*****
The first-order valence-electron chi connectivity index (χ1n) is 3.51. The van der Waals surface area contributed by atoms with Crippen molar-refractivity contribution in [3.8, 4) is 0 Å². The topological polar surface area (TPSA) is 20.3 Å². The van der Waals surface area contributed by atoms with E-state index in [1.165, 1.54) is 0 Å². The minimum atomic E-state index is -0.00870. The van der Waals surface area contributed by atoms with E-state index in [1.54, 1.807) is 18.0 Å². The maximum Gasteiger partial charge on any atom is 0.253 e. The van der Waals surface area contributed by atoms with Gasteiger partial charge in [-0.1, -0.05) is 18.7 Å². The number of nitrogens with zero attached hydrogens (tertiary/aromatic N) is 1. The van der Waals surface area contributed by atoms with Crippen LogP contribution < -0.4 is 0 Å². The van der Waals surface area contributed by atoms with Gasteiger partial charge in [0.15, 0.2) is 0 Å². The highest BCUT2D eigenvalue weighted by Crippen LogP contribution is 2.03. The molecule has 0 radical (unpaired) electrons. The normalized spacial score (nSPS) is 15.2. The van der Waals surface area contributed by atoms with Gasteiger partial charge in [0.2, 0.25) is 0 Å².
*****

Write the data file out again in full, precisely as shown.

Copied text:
The first-order valence-electron chi connectivity index (χ1n) is 3.51. The van der Waals surface area contributed by atoms with Crippen molar-refractivity contribution in [3.8, 4) is 0 Å². The topological polar surface area (TPSA) is 20.3 Å². The van der Waals surface area contributed by atoms with E-state index in [1.165, 1.54) is 0 Å². The minimum atomic E-state index is -0.00870. The van der Waals surface area contributed by atoms with E-state index in [1.54, 1.807) is 18.0 Å². The maximum Gasteiger partial charge on any atom is 0.253 e. The van der Waals surface area contributed by atoms with Gasteiger partial charge in [-0.1, -0.05) is 18.7 Å². The number of nitrogens with zero attached hydrogens (tertiary/aromatic N) is 1. The van der Waals surface area contributed by atoms with Crippen LogP contribution < -0.4 is 0 Å². The van der Waals surface area contributed by atoms with Gasteiger partial charge in [0.15, 0.2) is 0 Å². The highest BCUT2D eigenvalue weighted by Crippen LogP contribution is 2.03. The molecule has 0 radical (unpaired) electrons. The normalized spacial score (nSPS) is 15.2. The van der Waals surface area contributed by atoms with Gasteiger partial charge in [0.2, 0.25) is 0 Å².